Paul Lamere is one of those oddities in the media and music business. He is truly a left and right brain kind of guy. He has expertise at writing code, but also has a strong appreciation and love for music.
That interesting combination of skills has allowed Paul to see the changing world of media and music consumption from a unique vantage point. He has been a leading thinker at Sun Microsystems, then the Echo Nest, and now Spotify.
So what is someone who works for a pure-play doing in “Radio’s Most Innovative?” Well, Paul is truly a music behaviorist and now he has big data behind him as a foundation of learning. He studies the way people use Spotify to better understand switching, usage, and perception patterns about music.
And when you look at Paul’s research and the data Spotify is aggregating, there’s a lot there for veteran radio programmers to learn that you simply cannot see in conventional callout or gold music tests. M Scores are the tip of the iceberg in understanding music consumption. Spotify's data and the way Paul analyzes it is truly an eye-opening experience that any music programmer in broadcast radio can benefit from.
He has an amazing blog about the intersection of data and music consumption called “Music Machinery.” In today’s “Radios Most Innovative,” Paul talks about what he’s learned and how it applies to FM radio programmers and managers.
JM: What is your background and how did you end up here?
PL: I’m a frustrated musician. I’ve always been a big music fan going all the way back. But I’ve also been a software engineer since the beginning. I knew you could make a living creating software for Apple II’s and other early computers. I did that for lots of years but always had in the back of my mind the idea that I’d like to do something music-related because it is still my passion.
And so I found myself working at Sun Microsystems, which is a big computer company, and they had a research lab where I was pretty well respected. They asked what I wanted to work on, so I pitched a research project about trying to understand music, based on signal processing of the audio called “Search Inside the Music.”
I worked on that for about five years but at the end of the day, I realized Sun Microsystems was a computer company, not a music company. But there were some folks down the street at a startup company called the Echo Nest that were doing a lot of very similar stuff. So I packed up my bags and started working for them in 2009.
I’ve been being doing music tech for more than 10 years now, mostly trying to figure out how to understand music based on all the data that’s available, whether it’s how people are using the data, what the music sounds like, mixed signal processing, or what people say about the music, like reviews and all of that.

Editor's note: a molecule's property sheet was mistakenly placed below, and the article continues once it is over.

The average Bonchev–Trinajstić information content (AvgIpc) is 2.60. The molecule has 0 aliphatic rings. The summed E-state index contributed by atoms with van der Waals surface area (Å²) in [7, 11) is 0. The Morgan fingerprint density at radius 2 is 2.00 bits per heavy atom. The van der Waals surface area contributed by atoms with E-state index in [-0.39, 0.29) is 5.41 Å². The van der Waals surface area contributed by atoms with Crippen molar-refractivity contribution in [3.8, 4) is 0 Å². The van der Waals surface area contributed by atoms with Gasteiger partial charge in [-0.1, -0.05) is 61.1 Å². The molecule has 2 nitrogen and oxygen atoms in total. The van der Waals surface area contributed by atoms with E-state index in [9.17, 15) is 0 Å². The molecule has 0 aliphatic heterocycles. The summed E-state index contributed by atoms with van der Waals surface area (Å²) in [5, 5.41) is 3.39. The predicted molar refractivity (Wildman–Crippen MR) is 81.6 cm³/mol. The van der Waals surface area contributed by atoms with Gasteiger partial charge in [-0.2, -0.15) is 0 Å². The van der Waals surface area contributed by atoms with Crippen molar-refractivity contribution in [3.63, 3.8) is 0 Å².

JM: The Echo Nest brands itself as “a music intelligence company.” How does that fit into what Spotify is all about?
PL: A big part of Spotify’s mission is to bring our listeners a good listening experience, and when you’re trying to keep millions of people happy, it’s challenging. There’s been a problem that Echo Nest had been working on for almost ten years that’s very similar to what I was talking about before with “Search Inside the Music.” It’s trying to understand music based on all of the data surrounding it.
For example, using cultural data like the tens of thousands of reviews written about a new album to get a sense for what, in general, the guys did around that album. Doing the same thing but with the audio itself, the signal processing around the audio, to get a sense of the strength of what a song actually sounds like so you can position it in the universe of music near other songs that sound the same.
The Holy Grail here is a music player that you just have to press the play button and it’s going to play the song that you want to hear next without you having to do much. That’s really important as you get to the more casual music fans, people who park their radio on one station. They probably don’t touch it for the next year and it gives them a nice series of good music and good talk. We’re trying to recreate that listening experience for different types of listeners.
JM: So people who don’t want to work too hard to entertain themselves?
PL: That’s right. If you look at all the studies out there, the bulk of people are, at best, casual music fans. So they may know a few songs that are on the top ten and they may know a few songs from when they graduated from high school. But beyond that they’re kind of at a loss. So helping these people get more engaged with music is a big part of it.
JM: So let’s talk about your analytics, because the only data most radio stations have revolves around whether people like songs or not. That doesn’t incorporate context, mood, time of day, or any of those variables. Yet, the studies you’re doing actually slice and dice usage patterns which could help terrestrial radio get a better understanding of how consumers are actually looking at music.
PL: Yeah. Absolutely. But it’s funny; I think it really goes both ways. The radio industry really does understand how to satisfy listeners; they’ve been doing it for such a long time. But they have to satisfy 100,000 listeners at a time, while we are working with one listener at a time.